The Diary of a Provincial Lady by E. M. Delafield

As you may well know by now, Simon and Karen are running another of their ‘Clubs’ this week, this one focusing on literature first published in 1930. (You can find out more about it here.) For my contribution to the event, I’ve decided to write about E. M. Delafield’s The Diary of a Provincial Lady, the first of four books included in the Penguin collected edition of the series. (The first book appeared in 1930, with further instalments following in 1932, 1934 and 1940.)

So, what can I say about this classic of 1930s British literature that hasn’t been said before? Probably not a lot – other than to reiterate what a joy it is to read, full of witty asides about the day-to-day minutiae of English country life.

The Provincial Lady in question lives in Devon with her pithy husband, Robert, and their two children, Robin and Vicky. While Robin is away at boarding-school for much of the year, Vicky is being educated at home by a rather sensitive French governess, Mademoiselle, a woman who requires delicate handling by the Lady of the house. Also adding to our protagonist’s challenges are the temperamental Cook and the dutiful parlour-maid, Ethel, reliable domestic staff being so difficult to find and maintain, particularly in the country.

The book is presented as a series of diary entries, capturing the Provincial Lady’s unfiltered thoughts and observations as she goes about her business – mostly domestic or community-based in nature as she attempts to oversee the running of the house. In spite of our protagonist’s best efforts, nothing seems to run quite as smoothly as she would like it to, painting a picture of a somewhat frazzled woman trying to hold everything together but frequently falling a little short of the mark.

Life for the aspirational Provincial Lady can be challenging, even at the best of times. Irrespective of the family’s middle-class status, there never seems to be quite enough money at hand to pay the never-ending stream of household bills, often leading to a reliance on credit and the goodwill of traders. Moreover, our protagonist frequently has to resort to bluffing her way through conversations with various acquaintances in an effort to save face, never having read quite the right books, seen the latest plays, or attended the de rigueur exhibitions of the day.

Keeping up-to-date with the latest fashions, particularly in millinery, represents another major headache for the Provincial Lady. Like many British women through the ages, our protagonist will head off to the shops in search of something new when her spirits are low. However, finding the right hat to flatter the face isn’t quite as easy as it may sound, especially if one’s hair is as wild and unruly as the Provincial Lady’s proves to be…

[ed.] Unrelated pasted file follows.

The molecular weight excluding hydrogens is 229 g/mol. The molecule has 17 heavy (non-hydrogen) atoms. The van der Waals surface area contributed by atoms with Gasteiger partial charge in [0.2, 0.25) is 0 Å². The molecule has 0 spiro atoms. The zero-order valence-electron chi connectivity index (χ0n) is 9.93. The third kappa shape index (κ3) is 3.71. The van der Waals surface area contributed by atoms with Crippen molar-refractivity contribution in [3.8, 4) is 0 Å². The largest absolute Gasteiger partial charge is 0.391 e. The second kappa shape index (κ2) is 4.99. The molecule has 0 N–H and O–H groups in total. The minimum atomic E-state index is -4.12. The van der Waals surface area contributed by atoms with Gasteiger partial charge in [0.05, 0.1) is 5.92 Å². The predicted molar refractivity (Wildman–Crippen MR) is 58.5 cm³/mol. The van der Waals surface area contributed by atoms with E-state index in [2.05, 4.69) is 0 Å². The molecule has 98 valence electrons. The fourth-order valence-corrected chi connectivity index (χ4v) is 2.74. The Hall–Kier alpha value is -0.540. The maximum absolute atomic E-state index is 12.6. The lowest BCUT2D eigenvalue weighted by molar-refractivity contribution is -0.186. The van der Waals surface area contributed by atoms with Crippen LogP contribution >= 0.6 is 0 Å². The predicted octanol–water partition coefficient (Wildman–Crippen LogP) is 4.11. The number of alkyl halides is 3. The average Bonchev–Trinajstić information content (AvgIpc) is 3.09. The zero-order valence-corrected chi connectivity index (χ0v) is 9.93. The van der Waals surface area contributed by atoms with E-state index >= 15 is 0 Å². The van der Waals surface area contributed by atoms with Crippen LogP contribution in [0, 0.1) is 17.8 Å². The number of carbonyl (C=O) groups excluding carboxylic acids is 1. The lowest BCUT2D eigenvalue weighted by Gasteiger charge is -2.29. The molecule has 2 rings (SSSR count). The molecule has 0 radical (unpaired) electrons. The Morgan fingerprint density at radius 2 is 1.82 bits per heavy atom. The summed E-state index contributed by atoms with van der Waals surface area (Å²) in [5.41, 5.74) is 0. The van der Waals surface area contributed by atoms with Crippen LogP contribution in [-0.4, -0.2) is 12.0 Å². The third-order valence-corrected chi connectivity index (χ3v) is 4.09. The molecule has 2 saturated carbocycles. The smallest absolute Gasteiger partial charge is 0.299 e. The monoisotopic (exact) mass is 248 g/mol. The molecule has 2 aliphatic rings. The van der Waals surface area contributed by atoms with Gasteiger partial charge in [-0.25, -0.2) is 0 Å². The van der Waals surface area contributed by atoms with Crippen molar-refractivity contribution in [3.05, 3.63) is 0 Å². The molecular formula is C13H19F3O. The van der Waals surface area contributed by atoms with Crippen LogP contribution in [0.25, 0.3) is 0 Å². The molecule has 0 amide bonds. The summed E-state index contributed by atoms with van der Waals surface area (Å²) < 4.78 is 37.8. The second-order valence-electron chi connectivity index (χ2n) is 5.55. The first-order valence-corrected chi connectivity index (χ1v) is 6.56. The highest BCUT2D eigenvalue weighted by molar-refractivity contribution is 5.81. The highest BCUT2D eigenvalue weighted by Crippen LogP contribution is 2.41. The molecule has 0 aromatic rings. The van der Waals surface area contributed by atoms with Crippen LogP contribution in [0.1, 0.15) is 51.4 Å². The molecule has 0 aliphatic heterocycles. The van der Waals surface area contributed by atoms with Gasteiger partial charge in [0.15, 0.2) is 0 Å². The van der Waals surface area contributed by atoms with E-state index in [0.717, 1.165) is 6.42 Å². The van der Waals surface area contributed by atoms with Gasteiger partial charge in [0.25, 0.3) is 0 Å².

January 22nd. – Robert startles me at breakfast by asking if my cold – which he has hitherto ignored – is better. I reply that it has gone. Then why, he asks, do I look like that? Refrain from asking like what, as I know only too well. Feel that life is wholly unendurable, and decide madly to get a new hat.

[…]

Visit four linen-drapers and try on several dozen hats. Look worse and worse in each one, as hair gets wilder and wilder, and expression paler and more harassed. Decide to get myself shampooed and waved before doing any more, in hopes of improving the position.

Hairdresser’s assistant says, It’s a pity my hair is losing all its colour, and have I ever thought of having it touched up? After long discussion, I do have it touched up, and emerge with mahogany-coloured head. Hairdresser’s assistant says this will wear off ‘in a few days’. I am very angry, but all to no purpose. Return home in old hat, showing as little hair as possible, and keeping it on till dressing time – but cannot hope to conceal my shame at dinner. (pp.31-32) 

Meanwhile, husband Robert is unphased by most things, remaining remarkably silent and unmoved by all manner of minor upsets and household crises.

Other diary entries focus on the Provincial Lady’s social interactions with friends and other members of the local community, often covering a wide range of random topics including literature, current affairs, mutual acquaintances and domestic challenges. The rural world and its inhabitants are beautifully captured – the central character in particular, complete with all her flippant thoughts, social anxieties and unfavourable comparisons with others. Our protagonist’s ‘mems.’ or notes to self are another joy, revealing more of her inner musings and wry observations on life.

May 15th. […]